Friday, June 9, 2017

Review: THE TEXANIST by David Courtney & Jack Unruh

I reviewed The Texanist: Fine Advice on Living in Texas (University of Texas Press) by David Courtney, illustrations by the late Jack Unruh, for Lone Star Literary Life. This little book is great fun, full of playfully illustrated bons mots, fun facts, digressions, “grammatical murder,” and a regrettable pun or two. It would make a lovely Father’s Day or welcome-to-Texas gift.

ESSAYS/HUMOR
David Courtney, illustrated by Jack Unruh
The Texanist: Fine Advice on Living in Texas
University of Texas Press
Hardcover, 978-1-4773-1297-8, (also available as an e-book), 120 pgs., $24.95
April 25, 2017

WWTTD—What would the Texanist do?

The brief essays collected in The Texanist: Fine Advice on Living in Texas were written by David Courtney beginning in 2007 when “The Texanist” debuted as a column in Texas Monthly. The late Jack Unruh produced inspired, whimsical illustrations for each column until his death in 2016. Employing humor sometimes subtle, sometimes laugh-out-loud, Courtney’s advice column attempts to answer questions submitted from those unsure of proper Texas etiquette.

Courtney has impeccable credentials for the position: “Texas-born to Texas-born parents, Texas-raised, Texas-schooled, and Texas-traveled, with a fluency in the language of Texas, the culture of Texas, and the overall Texanness of both Texas and Texans.” He is therefore qualified to answer such questions as:
Q. Isn’t it rude for farmers driving tractors to hog the road and delay traffic?
A. No, although “It is not unusual to experience a miles-long, teeth-grinding, fist-shaking tantrum when stuck behind one of these salts of the earth, perched up on his tractor like a pasha on an elephant, but it is not an admirable response.”
Q. Is it legal to eat roadkill?
A. No, “imagine for a moment what might happen if [it were]: Plenty of ol’ boys would seize the chance to turn their F-150s into weapons. The thought of them out cruising the highways for dinner, swerving this way and that, plowing through fences and over bar ditches in frenzied pursuit of their prey is terrifying to contemplate.”
Q. Is it against the law to pick bluebonnets?
A. No, but “While not officially outlawed, the act of pulling up a bluebonnet remains a Texas taboo of the highest order, worse than even vegetarianism or rooting for the Redskins.”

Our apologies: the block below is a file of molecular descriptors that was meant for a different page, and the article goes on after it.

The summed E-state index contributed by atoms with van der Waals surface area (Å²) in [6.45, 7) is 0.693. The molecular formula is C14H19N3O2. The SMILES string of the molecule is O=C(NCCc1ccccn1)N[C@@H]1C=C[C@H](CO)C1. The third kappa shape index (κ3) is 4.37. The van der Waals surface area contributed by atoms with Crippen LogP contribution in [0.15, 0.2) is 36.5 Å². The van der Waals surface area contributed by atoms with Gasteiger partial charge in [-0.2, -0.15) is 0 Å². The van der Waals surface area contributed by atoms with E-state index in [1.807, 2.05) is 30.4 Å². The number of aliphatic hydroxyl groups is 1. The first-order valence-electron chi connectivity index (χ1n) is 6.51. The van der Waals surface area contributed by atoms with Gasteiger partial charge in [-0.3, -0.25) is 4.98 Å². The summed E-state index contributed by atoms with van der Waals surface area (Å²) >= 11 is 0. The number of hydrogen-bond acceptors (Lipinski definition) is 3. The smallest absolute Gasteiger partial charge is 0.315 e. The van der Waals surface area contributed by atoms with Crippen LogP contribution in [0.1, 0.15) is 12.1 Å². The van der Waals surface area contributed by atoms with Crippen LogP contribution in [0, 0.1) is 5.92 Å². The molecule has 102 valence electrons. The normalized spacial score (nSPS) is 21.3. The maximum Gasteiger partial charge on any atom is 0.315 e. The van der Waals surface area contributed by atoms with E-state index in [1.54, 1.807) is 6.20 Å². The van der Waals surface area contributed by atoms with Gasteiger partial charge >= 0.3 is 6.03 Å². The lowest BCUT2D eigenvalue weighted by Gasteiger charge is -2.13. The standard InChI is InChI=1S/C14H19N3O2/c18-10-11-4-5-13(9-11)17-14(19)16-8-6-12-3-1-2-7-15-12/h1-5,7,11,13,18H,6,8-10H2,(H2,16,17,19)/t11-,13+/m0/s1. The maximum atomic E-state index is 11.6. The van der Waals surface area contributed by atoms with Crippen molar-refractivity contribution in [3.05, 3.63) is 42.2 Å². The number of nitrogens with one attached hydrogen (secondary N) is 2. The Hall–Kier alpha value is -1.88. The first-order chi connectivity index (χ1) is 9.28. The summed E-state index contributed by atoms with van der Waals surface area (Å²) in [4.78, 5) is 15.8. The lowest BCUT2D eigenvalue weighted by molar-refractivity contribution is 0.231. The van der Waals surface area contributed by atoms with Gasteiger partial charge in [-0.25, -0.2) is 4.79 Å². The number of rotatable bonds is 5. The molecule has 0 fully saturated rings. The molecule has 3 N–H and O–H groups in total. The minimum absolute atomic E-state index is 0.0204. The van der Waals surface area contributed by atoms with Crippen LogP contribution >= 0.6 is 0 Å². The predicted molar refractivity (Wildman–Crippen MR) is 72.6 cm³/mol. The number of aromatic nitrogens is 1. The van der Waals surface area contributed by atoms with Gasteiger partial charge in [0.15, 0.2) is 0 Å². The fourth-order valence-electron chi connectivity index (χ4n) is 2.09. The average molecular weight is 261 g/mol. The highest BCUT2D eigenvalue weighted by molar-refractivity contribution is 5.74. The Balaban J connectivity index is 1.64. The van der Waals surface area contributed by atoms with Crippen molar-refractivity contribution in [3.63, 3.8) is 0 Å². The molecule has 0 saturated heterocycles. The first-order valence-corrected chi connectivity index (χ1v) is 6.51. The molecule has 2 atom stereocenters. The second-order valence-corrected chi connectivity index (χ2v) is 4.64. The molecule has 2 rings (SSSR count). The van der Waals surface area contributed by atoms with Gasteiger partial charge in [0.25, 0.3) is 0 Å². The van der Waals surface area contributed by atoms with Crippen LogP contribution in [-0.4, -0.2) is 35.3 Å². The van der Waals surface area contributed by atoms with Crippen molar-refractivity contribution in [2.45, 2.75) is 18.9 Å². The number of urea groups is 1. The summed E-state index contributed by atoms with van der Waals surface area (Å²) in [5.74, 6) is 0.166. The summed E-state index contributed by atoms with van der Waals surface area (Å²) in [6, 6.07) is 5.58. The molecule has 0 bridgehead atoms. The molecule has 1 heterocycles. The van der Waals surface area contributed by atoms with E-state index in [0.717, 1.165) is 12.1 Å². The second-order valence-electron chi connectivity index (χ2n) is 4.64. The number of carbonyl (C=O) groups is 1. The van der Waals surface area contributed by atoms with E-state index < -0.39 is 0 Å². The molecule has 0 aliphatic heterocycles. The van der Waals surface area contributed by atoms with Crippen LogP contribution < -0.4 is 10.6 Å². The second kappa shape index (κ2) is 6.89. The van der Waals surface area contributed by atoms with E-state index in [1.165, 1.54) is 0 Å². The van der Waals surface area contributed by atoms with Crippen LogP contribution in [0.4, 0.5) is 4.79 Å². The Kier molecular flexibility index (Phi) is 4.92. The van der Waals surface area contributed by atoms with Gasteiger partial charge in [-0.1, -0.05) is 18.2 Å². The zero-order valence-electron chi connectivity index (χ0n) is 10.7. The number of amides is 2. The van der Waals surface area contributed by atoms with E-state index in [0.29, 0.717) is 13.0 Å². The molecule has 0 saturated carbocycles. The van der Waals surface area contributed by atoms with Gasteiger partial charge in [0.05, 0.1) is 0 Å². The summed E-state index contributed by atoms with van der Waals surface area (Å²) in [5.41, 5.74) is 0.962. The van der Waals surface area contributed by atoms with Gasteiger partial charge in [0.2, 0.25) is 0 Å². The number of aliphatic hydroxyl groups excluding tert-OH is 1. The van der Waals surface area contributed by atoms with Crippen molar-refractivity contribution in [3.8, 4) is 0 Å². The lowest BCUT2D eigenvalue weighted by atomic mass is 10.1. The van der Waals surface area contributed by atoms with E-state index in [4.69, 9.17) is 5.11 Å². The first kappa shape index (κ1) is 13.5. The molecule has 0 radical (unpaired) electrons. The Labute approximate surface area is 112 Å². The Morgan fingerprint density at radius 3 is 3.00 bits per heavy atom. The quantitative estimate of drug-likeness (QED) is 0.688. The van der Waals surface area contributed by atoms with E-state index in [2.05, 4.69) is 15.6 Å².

Letters come from Arlington to Corpus Christi, from Pasadena to Amarillo. Some of the petitioners’ names are withheld due to the sensitive nature of the topic, such as the young woman whose new boyfriend didn’t like Willie. “Nobody is here to tell anybody that somebody has to appreciate a particular musical artist as a prerequisite to being anybody’s boyfriend,” The Texanist begins, “but by shunning Willie’s transcendent tunesmithing, ever-pleasant warble, and overall munificence, this fellow has really shown himself to be, at the very least, a birdbrain.”

Courtney refers to himself in the third person when pontificating (lawns are “the shorn seas of verdancy that surround your abode”), waxing philosophical (“blood is thicker than even discontinued Dublin Dr Pepper”), or quoting from statutes (Texas water law involving something called a “freshet”). He is not below an elegant turn of phrase or above whatever this is: “The Texanist cooks his chili in the very same pot from which the meaty stew of his youth was long ago ladled.”

Unruh’s illustrations are pure genius in both their fine detail and general ambience. Courtney is portrayed as a swarthy fellow, often with bloodshot eyes and in need of a shave, who appears to be cheerfully hung over, whether in a tux, a toga, or an evening gown. The Texanist is always accompanied by Li’l Bubba, a curious creature who resembles a miniature Aztec bird of prey with the nose of Cyrano de Bergerac, wearing a jester’s hat and leopard-print leggings.

In short, The Texanist is great fun, full of playfully illustrated bons mots, fun facts, digressions, “grammatical murder,” and a regrettable pun or two. It would make a lovely Father’s Day or welcome-to-Texas gift.

Originally published in Lone Star Literary Life.

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